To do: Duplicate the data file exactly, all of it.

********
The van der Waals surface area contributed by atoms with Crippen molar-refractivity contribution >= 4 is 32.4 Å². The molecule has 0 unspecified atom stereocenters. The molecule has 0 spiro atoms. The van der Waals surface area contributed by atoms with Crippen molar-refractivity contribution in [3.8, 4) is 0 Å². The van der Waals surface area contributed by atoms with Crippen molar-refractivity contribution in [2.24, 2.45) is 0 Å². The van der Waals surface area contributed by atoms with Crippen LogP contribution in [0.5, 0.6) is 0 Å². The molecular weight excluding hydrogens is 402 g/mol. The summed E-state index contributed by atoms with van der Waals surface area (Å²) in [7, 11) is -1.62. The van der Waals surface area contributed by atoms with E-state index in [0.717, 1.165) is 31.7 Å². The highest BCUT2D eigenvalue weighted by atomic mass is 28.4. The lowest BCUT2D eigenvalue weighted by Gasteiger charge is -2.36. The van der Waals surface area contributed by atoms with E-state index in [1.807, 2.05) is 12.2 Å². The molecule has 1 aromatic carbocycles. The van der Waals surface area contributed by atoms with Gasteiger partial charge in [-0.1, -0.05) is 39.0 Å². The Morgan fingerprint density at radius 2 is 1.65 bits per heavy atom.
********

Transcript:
The van der Waals surface area contributed by atoms with Crippen molar-refractivity contribution >= 4 is 32.4 Å². The molecule has 0 unspecified atom stereocenters. The molecule has 0 spiro atoms. The van der Waals surface area contributed by atoms with Crippen molar-refractivity contribution in [3.8, 4) is 0 Å². The van der Waals surface area contributed by atoms with Crippen molar-refractivity contribution in [2.24, 2.45) is 0 Å². The van der Waals surface area contributed by atoms with Crippen LogP contribution in [0.5, 0.6) is 0 Å². The molecular weight excluding hydrogens is 402 g/mol. The summed E-state index contributed by atoms with van der Waals surface area (Å²) in [7, 11) is -1.62. The van der Waals surface area contributed by atoms with E-state index in [0.717, 1.165) is 31.7 Å². The highest BCUT2D eigenvalue weighted by atomic mass is 28.4. The lowest BCUT2D eigenvalue weighted by Gasteiger charge is -2.36. The van der Waals surface area contributed by atoms with E-state index in [1.807, 2.05) is 12.2 Å². The molecule has 1 aromatic carbocycles. The van der Waals surface area contributed by atoms with Gasteiger partial charge in [-0.1, -0.05) is 39.0 Å². The Morgan fingerprint density at radius 2 is 1.65 bits per heavy atom.